EV charging bills move, tobacco vaping changes discussed and prescription drug cost/reimbursement

In this issue:

House committee approves electric charging station bills

HB 4806 & 5445 would allow private businesses to charge for use of electric vehicle charging stations on their property if registered with the state. As proposed, registration fees would not exceed $75 and would allow an entity to register with the state’s Department of Agriculture and Rural Development. The department would partner with the state’s public service commission to use their tools/expertise in ensuring fair and accurate rates are being charged to the public. The department’s weights and measures division would regulate the fees/rates in a manner similar to how it monitors gas stations.

The bills would not require registration if public access and use of the electric charging stations is provided free of charge. Registered entities would not be considered public utilities. The goal of the bills is to provide an incentive for private businesses and other entities to install more electric vehicle charging stations across Michigan. Next step: House Ways and Means Committee. MRA Position: Support.

Senate committee takes testimony on tobacco/vaping package

The Senate Regulatory Reform Committee heard testimony this week on bills that further restrict access and marketing towards minors on tobacco and vaping products.

SB 781786 was met with equal amounts of support from the vaping industry and opposition from health care groups who once again, felt the legislation didn’t go far enough. Testimony from groups like Tobacco Free Kids and healthcare professionals asked legislators to require licensure for all tobacco sales, not just for vaping products. They cited statistics from local undercover sting operations that claimed retailers were not adequately checking ID and stopping sales.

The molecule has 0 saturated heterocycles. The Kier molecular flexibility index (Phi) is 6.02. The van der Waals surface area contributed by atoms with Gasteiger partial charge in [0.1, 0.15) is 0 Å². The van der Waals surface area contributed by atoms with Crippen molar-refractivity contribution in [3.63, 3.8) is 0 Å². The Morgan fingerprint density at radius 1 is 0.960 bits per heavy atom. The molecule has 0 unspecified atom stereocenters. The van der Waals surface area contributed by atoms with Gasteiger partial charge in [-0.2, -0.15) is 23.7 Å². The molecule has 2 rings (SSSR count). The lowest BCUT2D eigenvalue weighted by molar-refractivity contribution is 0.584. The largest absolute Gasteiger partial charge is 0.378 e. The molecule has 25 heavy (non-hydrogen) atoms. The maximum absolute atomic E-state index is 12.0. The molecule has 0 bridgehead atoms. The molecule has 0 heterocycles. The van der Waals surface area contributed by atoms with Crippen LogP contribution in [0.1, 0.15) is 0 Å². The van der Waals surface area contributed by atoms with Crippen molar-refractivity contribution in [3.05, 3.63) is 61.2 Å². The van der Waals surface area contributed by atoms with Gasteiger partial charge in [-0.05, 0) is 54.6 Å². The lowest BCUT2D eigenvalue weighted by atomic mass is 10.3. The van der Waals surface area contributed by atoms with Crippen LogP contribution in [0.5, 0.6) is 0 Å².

MRA submitted written testimony in support of the bill package and called for an amendment to SB 784 to instead allow ID scanning as one option to meet the age verification requirement for all tobacco products including vaping products. Our fear if the bills go through without changes, is that soon legislators will come back and try to require ID scanning for all age-restricted products including sales of alcohol.

The FDA in its “Tips for Retailers: Preventing Sales to Minors” guide recommends retailers determine which age-verification system is best for their business from stand-alone age calculator systems, point-of-sale systems that prompt clerks to check ID and/or enter date of birth and systems that require scanning an individual’s ID. The guide points out that ID scans may not work with passports or other forms of ID. The FDA recommends retailers adopt internal controls and perform regular compliance to ensure proper age-verification occurs on every sale.

The bills considered by the committee would add a 24% tax on the wholesale price of liquid nicotine solutions, require a license to sell vaping products, ban advertising and marketing aimed at minors and require retailers use age verification tools like a license scanner before selling vaping products. It would also update the purchase age for tobacco from 18 to 21 on state-required signs and increase penalties for noncompliance. 

The committee plans to take additional testimony next week and did not indicate when the bills may come up for a vote but we expect it will be soon. If we are unsuccessful in getting the amendment added to the bills in the Senate, we will pursue changes in the House. Next step: Senate Reg. Reform committee vote. MRA Position: Support with amendment.

State announces next steps on pharmacy Medicaid reimbursement